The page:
RSS
Alphabetical index
This page is available in 11 languages

We are migrating the content of this website during the first semester of 2014 into the new EUR-Lex web-portal. We apologise if some content is out of date before the migration. We will publish all updates and corrections in the new version of the portal.

Do you have any questions? Contact us.


Green Paper on Services of General Interest

Archives

The aim of this Green Paper is to organise an open debate on the role of the European Union in promoting the provision of services of general interest and in defining the public interest objectives pursued by these services, and on the way in which they are organised, financed and evaluated

ACT

Commission Green Paper of 21 May 2003 on services of general interest [COM(2003) 270 final -Official Journal C 76 of 25.03.2004].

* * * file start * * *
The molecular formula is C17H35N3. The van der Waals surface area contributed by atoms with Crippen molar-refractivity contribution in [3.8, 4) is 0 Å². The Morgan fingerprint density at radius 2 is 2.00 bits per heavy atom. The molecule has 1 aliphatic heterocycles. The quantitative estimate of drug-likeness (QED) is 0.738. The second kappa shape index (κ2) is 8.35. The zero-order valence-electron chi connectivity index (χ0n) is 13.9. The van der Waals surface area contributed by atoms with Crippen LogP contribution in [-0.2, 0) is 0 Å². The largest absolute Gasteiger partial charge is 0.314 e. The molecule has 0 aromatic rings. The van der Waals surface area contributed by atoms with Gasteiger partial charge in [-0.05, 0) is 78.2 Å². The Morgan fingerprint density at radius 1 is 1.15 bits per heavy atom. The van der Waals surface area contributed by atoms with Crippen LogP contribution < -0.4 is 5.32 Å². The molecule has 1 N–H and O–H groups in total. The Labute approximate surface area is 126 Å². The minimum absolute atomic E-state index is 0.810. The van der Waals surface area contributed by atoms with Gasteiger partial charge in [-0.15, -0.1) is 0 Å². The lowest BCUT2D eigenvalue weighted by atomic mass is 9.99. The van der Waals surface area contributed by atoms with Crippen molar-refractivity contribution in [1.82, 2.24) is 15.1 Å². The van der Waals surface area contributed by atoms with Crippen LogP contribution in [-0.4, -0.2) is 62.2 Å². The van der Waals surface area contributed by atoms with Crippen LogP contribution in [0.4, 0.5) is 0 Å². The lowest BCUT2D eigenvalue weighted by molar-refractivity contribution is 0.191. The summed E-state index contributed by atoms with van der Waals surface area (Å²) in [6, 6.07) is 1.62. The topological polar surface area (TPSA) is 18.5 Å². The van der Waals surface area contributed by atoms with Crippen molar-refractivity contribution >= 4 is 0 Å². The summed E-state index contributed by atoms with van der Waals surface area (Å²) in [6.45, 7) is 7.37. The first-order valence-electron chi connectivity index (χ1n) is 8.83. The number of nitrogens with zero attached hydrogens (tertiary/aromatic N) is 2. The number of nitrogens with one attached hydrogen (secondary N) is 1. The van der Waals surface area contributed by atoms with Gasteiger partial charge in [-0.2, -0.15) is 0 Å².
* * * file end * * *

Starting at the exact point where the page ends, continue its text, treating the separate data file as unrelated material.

SUMMARY

Services of general interest are at the core of the political debate. They touch on the central question of the role public authorities play in a market economy, in ensuring, on the one hand, the smooth functioning of the market and compliance with the rules of the game by all actors and, on the other hand, safeguarding the general interest, in particular the satisfaction of citizens' essential needs and the preservation of public goods where the market fails.

The reality of services of general interest in the European Union is complex and constantly evolving. It covers:

  • a broad range of different types of activities, from the big network industries (energy, postal services, transport and telecommunications) to health, education and social services;